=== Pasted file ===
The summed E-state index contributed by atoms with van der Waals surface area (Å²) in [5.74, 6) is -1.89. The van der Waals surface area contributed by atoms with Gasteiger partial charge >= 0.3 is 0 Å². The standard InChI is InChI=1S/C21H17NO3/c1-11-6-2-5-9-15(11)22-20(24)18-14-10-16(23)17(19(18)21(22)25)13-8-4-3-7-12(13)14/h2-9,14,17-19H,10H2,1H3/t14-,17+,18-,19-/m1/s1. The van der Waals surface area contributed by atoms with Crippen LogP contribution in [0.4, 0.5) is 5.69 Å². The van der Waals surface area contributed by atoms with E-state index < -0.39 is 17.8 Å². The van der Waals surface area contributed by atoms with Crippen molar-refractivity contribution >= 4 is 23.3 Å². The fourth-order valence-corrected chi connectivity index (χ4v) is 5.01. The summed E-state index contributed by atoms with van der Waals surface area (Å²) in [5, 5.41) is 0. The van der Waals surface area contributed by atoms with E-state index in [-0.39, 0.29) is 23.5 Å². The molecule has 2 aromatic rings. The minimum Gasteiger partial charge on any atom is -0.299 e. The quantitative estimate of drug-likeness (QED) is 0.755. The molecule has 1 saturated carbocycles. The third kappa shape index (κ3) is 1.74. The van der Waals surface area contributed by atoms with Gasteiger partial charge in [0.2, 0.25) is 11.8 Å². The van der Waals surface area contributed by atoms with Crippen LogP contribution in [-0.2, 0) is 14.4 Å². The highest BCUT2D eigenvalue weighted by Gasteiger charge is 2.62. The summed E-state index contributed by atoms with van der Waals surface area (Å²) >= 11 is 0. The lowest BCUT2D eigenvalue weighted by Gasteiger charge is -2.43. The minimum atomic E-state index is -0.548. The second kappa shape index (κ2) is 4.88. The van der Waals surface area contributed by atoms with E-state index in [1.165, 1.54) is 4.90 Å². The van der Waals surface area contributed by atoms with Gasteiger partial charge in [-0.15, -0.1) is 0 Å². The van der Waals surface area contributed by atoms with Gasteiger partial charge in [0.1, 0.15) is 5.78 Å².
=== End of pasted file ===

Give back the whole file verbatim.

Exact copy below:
The summed E-state index contributed by atoms with van der Waals surface area (Å²) in [5.74, 6) is -1.89. The van der Waals surface area contributed by atoms with Gasteiger partial charge >= 0.3 is 0 Å². The standard InChI is InChI=1S/C21H17NO3/c1-11-6-2-5-9-15(11)22-20(24)18-14-10-16(23)17(19(18)21(22)25)13-8-4-3-7-12(13)14/h2-9,14,17-19H,10H2,1H3/t14-,17+,18-,19-/m1/s1. The van der Waals surface area contributed by atoms with Crippen LogP contribution in [0.4, 0.5) is 5.69 Å². The van der Waals surface area contributed by atoms with E-state index < -0.39 is 17.8 Å². The van der Waals surface area contributed by atoms with Crippen molar-refractivity contribution >= 4 is 23.3 Å². The fourth-order valence-corrected chi connectivity index (χ4v) is 5.01. The summed E-state index contributed by atoms with van der Waals surface area (Å²) in [5, 5.41) is 0. The van der Waals surface area contributed by atoms with E-state index in [-0.39, 0.29) is 23.5 Å². The molecule has 2 aromatic rings. The minimum Gasteiger partial charge on any atom is -0.299 e. The quantitative estimate of drug-likeness (QED) is 0.755. The molecule has 1 saturated carbocycles. The third kappa shape index (κ3) is 1.74. The van der Waals surface area contributed by atoms with Gasteiger partial charge in [0.2, 0.25) is 11.8 Å². The van der Waals surface area contributed by atoms with Crippen LogP contribution in [-0.2, 0) is 14.4 Å². The highest BCUT2D eigenvalue weighted by Gasteiger charge is 2.62. The summed E-state index contributed by atoms with van der Waals surface area (Å²) >= 11 is 0. The lowest BCUT2D eigenvalue weighted by Gasteiger charge is -2.43. The minimum atomic E-state index is -0.548. The second kappa shape index (κ2) is 4.88. The van der Waals surface area contributed by atoms with E-state index in [1.165, 1.54) is 4.90 Å². The van der Waals surface area contributed by atoms with Gasteiger partial charge in [-0.15, -0.1) is 0 Å². The van der Waals surface area contributed by atoms with Gasteiger partial charge in [0.1, 0.15) is 5.78 Å².